The late philosopher and cultural critic Roger Scruton in his book Conservatism details the emergence of what he describes as “cultural conservatism”. Scruton defines this as an intellectual movement centred on “exploring the roots of secular government in the Christian inheritance, and the place of religion in a society which has made freedom of conscience into one of its ruling principles.”
In response to disparate threats ranging from fundamentalist Islam and totalitarian communism to free market neo-liberalism and neo-Marxist inspired political correctness, Scruton argues cultural conservatives seek to re-establish “confidence not in our political institutions only, but in the spiritual inheritance on which they ultimately rest”. The freedom and liberties we take for granted have not arisen accidentally or spontaneously but have evolved over thousands of years and are unique to Western civilisation. The price for freedom is eternal vigilance and unless acknowledged and defended what is most valuable soon disappears.
Such are the threats to the West’s freedoms and way of life Scruton counsels, “We must rediscover what we are and what we stand for and having rediscovered it, be prepared to fight for it. That is now, as it has ever been, the conservative message”.
Proven by recent events it’s clear Australia, in addition to being threatened by external forces including fundamentalist Islam, communist China and globalisation, is also under threat from enemies within. Enemies who, instead of acknowledging and defending our institutions and way of life, consistently attack, undermine and disparage what is most precious.
Cultural-left academics committed to postcolonial and critical race theories argue Western civilisation is racist and guilty of oppressing those considered inferior. The arrival of the First Fleet is condemned as an invasion leading to genocide and students taught to embrace diversity and difference and encouraged to see themselves as global citizens instead of proud Australians.
While the Australian national curriculum presents a black armband view of history and prioritises teaching Aboriginal and Torres Strait Islander culture and spirituality, what we owe to Western civilisation, especially liberalism and Judeo-Christianity, is either belittled or ignored.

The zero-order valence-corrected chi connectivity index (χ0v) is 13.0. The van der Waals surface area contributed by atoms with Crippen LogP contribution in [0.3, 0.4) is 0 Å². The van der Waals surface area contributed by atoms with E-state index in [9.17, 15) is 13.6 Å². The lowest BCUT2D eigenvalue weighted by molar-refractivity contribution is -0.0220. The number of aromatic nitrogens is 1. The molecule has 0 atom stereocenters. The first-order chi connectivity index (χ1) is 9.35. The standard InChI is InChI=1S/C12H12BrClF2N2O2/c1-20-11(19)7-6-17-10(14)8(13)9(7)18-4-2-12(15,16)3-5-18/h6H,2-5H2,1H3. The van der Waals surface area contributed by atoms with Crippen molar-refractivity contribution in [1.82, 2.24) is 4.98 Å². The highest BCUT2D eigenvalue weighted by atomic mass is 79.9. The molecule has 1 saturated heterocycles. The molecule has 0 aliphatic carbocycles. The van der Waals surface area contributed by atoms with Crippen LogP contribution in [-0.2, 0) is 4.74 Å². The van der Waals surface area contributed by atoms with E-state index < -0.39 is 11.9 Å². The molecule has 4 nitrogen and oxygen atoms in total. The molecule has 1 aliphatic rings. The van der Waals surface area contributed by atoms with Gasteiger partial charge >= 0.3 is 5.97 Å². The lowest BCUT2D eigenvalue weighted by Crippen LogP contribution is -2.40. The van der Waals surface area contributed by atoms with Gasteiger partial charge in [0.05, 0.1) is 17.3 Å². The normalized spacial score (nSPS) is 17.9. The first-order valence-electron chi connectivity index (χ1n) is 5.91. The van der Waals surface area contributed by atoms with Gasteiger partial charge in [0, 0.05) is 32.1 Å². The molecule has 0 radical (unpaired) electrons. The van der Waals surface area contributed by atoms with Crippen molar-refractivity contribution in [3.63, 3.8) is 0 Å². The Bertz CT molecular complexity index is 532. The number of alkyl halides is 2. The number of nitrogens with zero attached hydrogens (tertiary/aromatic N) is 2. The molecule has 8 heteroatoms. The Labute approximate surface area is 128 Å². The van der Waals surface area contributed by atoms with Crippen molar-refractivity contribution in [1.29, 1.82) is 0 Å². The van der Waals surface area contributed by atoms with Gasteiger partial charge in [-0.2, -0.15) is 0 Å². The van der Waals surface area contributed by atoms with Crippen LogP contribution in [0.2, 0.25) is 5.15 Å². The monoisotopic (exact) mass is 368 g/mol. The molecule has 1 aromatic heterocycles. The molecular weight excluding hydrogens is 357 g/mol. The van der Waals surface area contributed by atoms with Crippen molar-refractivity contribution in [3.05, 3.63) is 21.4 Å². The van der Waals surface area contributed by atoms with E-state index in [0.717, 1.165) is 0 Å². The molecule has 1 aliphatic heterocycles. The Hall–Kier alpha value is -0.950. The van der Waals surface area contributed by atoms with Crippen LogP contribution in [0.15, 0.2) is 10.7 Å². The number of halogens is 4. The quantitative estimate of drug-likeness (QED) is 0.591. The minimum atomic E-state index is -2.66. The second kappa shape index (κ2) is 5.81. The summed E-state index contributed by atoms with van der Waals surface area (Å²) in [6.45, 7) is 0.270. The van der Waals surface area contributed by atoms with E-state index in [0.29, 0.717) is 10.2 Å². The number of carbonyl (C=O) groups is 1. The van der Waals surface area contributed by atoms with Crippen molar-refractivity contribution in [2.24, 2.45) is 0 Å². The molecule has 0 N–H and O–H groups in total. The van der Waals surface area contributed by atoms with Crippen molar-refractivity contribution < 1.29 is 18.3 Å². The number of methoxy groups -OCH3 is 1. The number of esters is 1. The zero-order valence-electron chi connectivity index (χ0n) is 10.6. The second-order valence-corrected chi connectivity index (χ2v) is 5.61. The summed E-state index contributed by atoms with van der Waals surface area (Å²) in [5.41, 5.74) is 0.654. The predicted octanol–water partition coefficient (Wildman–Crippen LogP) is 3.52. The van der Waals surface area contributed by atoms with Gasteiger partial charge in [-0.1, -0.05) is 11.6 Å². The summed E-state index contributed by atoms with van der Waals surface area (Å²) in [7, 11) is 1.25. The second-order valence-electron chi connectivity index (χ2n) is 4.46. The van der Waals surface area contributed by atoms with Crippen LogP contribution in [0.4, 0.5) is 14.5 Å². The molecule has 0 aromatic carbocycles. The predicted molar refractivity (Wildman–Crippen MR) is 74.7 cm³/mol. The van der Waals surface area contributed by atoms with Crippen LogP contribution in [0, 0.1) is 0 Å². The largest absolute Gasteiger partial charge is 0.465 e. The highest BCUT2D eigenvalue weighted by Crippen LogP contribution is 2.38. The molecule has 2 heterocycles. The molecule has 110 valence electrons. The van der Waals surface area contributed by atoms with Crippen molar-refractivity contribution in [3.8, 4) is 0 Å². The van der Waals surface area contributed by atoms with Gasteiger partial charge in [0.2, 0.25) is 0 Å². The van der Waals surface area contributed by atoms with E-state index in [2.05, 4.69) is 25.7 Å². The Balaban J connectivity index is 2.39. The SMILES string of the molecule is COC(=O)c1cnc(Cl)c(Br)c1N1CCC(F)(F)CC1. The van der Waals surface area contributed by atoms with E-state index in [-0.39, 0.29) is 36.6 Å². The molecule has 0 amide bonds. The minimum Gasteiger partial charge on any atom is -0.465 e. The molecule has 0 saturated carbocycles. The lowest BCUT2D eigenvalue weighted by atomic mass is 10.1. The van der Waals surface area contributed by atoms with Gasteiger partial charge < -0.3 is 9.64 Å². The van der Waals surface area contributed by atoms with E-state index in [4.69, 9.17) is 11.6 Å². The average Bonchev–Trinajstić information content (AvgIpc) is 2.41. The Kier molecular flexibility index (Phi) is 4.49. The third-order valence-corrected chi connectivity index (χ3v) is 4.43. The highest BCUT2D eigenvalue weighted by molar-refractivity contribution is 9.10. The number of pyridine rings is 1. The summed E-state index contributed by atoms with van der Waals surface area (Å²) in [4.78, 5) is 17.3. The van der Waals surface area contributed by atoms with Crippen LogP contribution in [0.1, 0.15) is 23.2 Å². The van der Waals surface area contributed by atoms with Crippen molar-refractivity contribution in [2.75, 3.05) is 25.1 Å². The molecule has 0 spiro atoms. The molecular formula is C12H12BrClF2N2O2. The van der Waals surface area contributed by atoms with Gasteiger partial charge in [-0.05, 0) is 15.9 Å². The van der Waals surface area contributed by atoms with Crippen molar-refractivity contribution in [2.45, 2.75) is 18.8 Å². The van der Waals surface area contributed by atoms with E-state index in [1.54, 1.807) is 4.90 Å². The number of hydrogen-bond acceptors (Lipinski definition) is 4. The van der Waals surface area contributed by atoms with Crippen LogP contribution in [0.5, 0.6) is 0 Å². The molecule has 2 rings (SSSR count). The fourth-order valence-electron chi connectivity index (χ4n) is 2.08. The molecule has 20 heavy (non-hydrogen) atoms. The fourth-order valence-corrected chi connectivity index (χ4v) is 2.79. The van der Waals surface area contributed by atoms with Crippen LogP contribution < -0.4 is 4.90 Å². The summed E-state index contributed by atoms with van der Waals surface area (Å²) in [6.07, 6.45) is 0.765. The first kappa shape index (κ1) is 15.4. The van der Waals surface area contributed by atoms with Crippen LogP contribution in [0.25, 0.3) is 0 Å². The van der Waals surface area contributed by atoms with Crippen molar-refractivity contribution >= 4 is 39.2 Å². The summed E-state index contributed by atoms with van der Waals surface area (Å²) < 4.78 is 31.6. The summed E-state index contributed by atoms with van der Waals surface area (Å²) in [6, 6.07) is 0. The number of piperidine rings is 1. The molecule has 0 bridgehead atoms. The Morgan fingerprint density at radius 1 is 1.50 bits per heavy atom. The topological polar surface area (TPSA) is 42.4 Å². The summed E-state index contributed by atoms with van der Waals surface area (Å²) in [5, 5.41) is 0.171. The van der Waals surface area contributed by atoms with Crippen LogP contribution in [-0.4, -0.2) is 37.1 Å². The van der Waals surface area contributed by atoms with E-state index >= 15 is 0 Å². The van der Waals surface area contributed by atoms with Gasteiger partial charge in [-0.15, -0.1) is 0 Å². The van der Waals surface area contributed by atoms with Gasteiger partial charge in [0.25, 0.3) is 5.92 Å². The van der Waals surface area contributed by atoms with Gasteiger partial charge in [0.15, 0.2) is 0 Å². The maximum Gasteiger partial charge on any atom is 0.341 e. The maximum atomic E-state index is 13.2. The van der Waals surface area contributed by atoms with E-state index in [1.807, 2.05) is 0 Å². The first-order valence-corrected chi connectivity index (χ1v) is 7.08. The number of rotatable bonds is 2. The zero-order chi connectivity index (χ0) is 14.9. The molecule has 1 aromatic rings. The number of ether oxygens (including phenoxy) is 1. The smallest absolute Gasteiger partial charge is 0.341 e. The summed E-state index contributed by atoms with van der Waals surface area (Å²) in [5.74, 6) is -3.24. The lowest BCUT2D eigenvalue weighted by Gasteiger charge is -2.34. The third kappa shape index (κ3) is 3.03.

Freedom of conscience and freedom of expression are also under attack where anyone who dares question or disagree with politically correct ideology and mind control, with rare exceptions, is immediately condemned and vilified in the media and on social networking sites. Question multiculturalism and you are xenophobic, doubt man-made global warming and you are a “climate denier”, argue marriage involves a man and a woman and you are heteronormative, homophobic and worst of all Christian. As George Orwell describes in his dystopian 1984, those in control have weaponised language to enforce group think. Instead of tolerating diverse views and rational debate people now lose their jobs or face being dragged before anti-discrimination commissions for simply speaking what they see as the truth. Ignored is Orwell’s statement “If liberty means anything at all, it means the right to tell people what they do not want to hear”.
As argued by America’s non-binary feminist, Camille Paglia, such is the dominance of cancel culture that “we are plunged once again into an ethical chaos where intolerance masquerades as tolerance and where individual liberty is crushed by the tyranny of the group”.
What’s to be done? It’s vital to call out political correctness for what it is and what it seeks to do. Political correctness, and it’s most recent manifestation, cancel culture, are not about ridding society of unfair discrimination; instead, both are critical aspects of the cultural-left’s long march to subvert and overthrow capitalism, Judeo-Christianity and Western society.
As argued by John Howard when prime minister, it’s also critical for cultural conservatives to enter the public square and engage in the battle of ideas. If the field is vacated the battle is already lost.
Resisting the enemy within while acknowledging its faults requires defending what is most beneficial about nations like Australia. As detailed in David Kemp’s books on liberalism in Australia we have inherited a profoundly liberating and empowering political and legal system that champions popular sovereignty, equality before the law and the right to life, liberty and the pursuit of happiness.
As noted by Roger Scruton and also argued by the Perth based academic Augusto Zimmermann underpinning our political and legal institutions is the New Testament and Christian concepts like the inherent dignity of the person, the need to love thy neighbour as thyself and to promote goodness and resist evil.
While the cultural-left seeks to banish religion from the public square, arguing it has no role to play when deciding public policy and government legislation, it is also critical to point out that without a strong moral and ethical compass societies, proven by communism and fascism, soon descend into chaos and barbarism.
They are the choices conservatives face: endorse the cultural-left with silence or confront the nascent barbarism before its roots dig even deeper.
Dr Kevin Donnelly is a conservative author and commentator and he edited cancel Culture and the Left’s Long March (available at kevindonnelly.com.au)